He grew up in an environment where North Shields was "ravaged" by the omnipresence of drugs, especially spice, also known as "zombie drug".[9] Fender's friends were dealing marijuana, and later some switched to hard drugs such as cocaine.[5] Social pressure had prompted him to smoke spice a couple of times, but he stopped because the experience was unsettling. However, his friends became addicted for years; Fender said, "it destroyed their lives".[9] When he was 17, his mother had to end her 40-year career as a nurse due to fibromyalgia; he considered selling drugs to support her, but she talked him out of it.[5] Fender idolised his father for his talent as a musician and viewed him as a tough man who struggled to provide for his children in a region facing an endemic lack of opportunities.[24] Fender recalled that his stepfather had become homeless for more than a year after serving in the armed forces and faced difficulty escaping street life whilst struggling to find stable housing and employment.[26]

Fender said he needed to become independent quickly.[8] Whilst studying, Fender simultaneously held two jobs, working in a local restaurant and pub (where his manager later discovered him), and consumed alcoholic beverages daily from 17 and a half to 18, relieving him from work fatigue.[25] He then abandoned his A Levels to earn money to help Shirley, who also had a mental illness in addition to her fibromyalgia. At the time, both had slipped below the poverty line.[8] Fender's passion for music also caused him to abandon his A Levels. His uncle would help them through their adversities and inconveniences, and eventually, Fender would find his outlet in music. His father was then a guitarist playing in clubs around Newcastle, and their relationship improved as they shared a common passion for music.[5] When he was about 18, Fender began performing paid gigs at restaurants.[19] After high school, he held several jobs, teaching guitars and working in a call centre and a bar.[1]

Career[edit]

2013–2015: Early beginnings[edit]

At 18, Fender was spotted performing in Low Lights Tavern, the pub where he worked, by Ben Howard's manager Owain Davies, who took him on as a client.[27] Throughout 2013, he played a series of gigs across the country supporting a number of artists including Howard and Willy Mason.[20] At the age of 20, Fender was diagnosed with a potentially life-threatening illness, shortly after which his father moved to France.[28] He then took two years out for health reasons.[29] He revealed years later that he has a "compromised immune system".[30] Fender has said that prior to this time he tried to write songs that he thought would be popular as he was "desperate to do well" to get himself and his mother out of their financial and living situation.[16] However, Fender said that having a major health scare and facing the possibility of death changed his outlook on life. His recovery refocused his songwriting efforts, and he began writing songs for himself. It was out of this period that Fender wrote a number of the songs he went on to release.[8]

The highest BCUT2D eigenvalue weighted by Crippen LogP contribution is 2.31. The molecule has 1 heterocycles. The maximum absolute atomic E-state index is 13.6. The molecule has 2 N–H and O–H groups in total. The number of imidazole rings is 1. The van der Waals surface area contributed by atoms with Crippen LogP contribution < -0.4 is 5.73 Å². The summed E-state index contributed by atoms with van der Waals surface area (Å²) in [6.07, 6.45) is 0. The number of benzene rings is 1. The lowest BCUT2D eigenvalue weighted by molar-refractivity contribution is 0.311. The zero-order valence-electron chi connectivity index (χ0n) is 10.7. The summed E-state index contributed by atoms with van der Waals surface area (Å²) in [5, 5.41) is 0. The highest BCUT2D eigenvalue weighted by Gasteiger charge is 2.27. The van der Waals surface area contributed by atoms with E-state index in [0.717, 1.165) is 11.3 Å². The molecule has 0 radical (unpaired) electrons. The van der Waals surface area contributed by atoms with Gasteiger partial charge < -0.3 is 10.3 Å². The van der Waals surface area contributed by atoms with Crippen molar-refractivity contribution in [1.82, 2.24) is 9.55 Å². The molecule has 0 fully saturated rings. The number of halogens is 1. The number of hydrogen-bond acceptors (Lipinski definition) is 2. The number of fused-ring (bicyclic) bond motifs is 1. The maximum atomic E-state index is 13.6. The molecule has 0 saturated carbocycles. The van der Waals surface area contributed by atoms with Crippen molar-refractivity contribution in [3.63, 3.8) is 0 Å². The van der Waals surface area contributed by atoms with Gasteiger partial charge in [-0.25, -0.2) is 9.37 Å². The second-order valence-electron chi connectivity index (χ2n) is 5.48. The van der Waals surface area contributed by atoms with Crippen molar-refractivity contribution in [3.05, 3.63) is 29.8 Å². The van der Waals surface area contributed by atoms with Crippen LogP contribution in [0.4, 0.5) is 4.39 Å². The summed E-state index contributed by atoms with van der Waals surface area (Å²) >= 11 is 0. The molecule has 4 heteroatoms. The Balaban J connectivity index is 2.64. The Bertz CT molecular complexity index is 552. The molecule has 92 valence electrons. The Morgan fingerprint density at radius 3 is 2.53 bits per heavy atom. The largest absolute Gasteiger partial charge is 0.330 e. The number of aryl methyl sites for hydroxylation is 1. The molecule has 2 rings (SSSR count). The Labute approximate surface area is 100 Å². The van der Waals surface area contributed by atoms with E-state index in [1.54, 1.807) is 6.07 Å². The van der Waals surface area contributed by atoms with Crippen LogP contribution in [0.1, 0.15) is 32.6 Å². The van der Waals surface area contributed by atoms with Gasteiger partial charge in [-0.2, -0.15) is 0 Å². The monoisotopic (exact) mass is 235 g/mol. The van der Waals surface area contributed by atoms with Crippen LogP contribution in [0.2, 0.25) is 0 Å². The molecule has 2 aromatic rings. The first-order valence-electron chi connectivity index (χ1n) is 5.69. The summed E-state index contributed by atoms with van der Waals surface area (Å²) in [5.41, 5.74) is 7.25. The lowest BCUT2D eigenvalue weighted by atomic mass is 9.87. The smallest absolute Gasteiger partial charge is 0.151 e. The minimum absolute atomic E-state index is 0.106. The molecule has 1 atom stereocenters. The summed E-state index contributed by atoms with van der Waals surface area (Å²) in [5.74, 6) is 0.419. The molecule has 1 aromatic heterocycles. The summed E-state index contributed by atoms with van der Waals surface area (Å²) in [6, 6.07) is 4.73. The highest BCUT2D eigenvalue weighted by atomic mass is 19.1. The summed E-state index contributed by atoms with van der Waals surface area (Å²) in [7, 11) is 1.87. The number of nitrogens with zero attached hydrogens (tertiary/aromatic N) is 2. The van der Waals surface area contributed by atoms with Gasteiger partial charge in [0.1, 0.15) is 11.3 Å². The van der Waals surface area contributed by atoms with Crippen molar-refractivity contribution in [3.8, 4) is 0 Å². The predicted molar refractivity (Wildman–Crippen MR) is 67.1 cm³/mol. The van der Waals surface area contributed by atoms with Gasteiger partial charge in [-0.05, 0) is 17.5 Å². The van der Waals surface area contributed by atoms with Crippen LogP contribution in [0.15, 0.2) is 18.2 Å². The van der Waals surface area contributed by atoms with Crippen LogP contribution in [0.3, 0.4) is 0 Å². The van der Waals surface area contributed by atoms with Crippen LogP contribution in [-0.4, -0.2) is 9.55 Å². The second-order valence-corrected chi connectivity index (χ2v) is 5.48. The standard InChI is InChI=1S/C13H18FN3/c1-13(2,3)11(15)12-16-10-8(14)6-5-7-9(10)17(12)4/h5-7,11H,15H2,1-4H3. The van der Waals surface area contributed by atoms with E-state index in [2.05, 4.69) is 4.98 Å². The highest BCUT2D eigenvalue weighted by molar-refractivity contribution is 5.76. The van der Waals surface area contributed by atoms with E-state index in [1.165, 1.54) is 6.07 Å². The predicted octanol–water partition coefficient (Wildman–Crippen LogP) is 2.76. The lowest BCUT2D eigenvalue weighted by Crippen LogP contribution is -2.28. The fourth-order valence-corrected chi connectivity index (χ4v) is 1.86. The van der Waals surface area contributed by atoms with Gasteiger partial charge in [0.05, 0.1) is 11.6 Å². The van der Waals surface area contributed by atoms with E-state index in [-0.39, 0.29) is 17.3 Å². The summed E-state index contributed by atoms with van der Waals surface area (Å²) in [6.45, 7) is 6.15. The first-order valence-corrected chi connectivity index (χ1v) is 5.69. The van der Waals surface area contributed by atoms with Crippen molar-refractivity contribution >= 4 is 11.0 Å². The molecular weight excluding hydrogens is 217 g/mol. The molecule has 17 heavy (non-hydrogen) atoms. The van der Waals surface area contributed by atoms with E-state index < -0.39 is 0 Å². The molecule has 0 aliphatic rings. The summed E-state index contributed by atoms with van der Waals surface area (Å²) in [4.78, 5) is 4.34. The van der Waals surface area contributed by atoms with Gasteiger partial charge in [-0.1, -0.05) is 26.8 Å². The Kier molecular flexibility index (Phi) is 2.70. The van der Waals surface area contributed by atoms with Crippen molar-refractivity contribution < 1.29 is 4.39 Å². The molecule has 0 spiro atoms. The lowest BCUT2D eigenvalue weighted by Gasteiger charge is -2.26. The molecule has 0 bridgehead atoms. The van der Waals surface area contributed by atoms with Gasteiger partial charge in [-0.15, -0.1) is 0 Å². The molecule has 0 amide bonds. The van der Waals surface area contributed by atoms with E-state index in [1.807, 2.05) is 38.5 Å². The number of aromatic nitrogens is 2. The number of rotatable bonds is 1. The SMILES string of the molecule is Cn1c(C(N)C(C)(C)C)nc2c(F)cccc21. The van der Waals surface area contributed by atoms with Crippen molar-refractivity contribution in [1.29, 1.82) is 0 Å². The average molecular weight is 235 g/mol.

2017–2018: Singles and Dead Boys EP[edit]

Sam Fender playing the piano with a striped black sweater
Fender performing in Birmingham in March 2018

In late March 2017, Fender independently released his debut single, "Play God", which premiered on BBC Radio 1.[31] In the summer of 2017, Fender played the first shows with his band, consisting of guitarist Thompson, guitarist and keyboardist Atkinson, bassist Tom Ungerer, and drummer Drew Micheal.[22][18] Throughout this period Fender toured with support slots for acts such as Bear's Den, Declan McKenna,[32] and Michael Kiwanuka.[33] In 2017, he put out singles "Friday Fighting" and "Start Again", which sparked a first breakthrough.[34] In November 2017, Fender was placed on BBC's Sound of 2018 shortlist alongside Billie Eilish, Khalid, Lewis Capaldi,[35] and winner Sigrid. The Sound of 2018 list was compiled by votes from 173 critics, festival bookers, and DJs.[36] On 2 December 2017, he played a BBC Music Introducing session at Maida Vale Studios.[37]

In June 2018, he signed to Polydor Records.[38] The single "Dead Boys" was premiered as Annie Mac's Hottest Record in the World in October. The song deals with the subject of male suicide, and Fender wrote it as a reaction to losing close friends to suicide.[39] In October 2018, Fender performed "Dead Boys" alongside "Leave Fast" on BBC's Later... with Jools Holland.[40] "Dead Boys" would be considered Fender's first significant breakthrough song as it was the first to bring him mainstream attention.[41] The single "Play God" would appear in the FIFA 19 video game soundtrack.[42]

The single "That Sound" was released on 22 October 2018. His debut EP, Dead Boys, followed the next month, on 20 November 2018.[43] The EP also featured the songs "Spice" and "Poundshop Kardashians".[44] Alongside the EP's release, he embarked on a headline tour including three sold-out shows at the London's Omeara club and one at Newcastle University and toured with Blossoms in December.[34] He also went on a 13-date European and Australian tour.[45] In December 2018, Fender was selected by Vevo to be a part of its Dscvr 2019 Artists to Watch series,[46] and he was included in The Irish News' list of "Who are the ones to watch in music in 2019?".[47]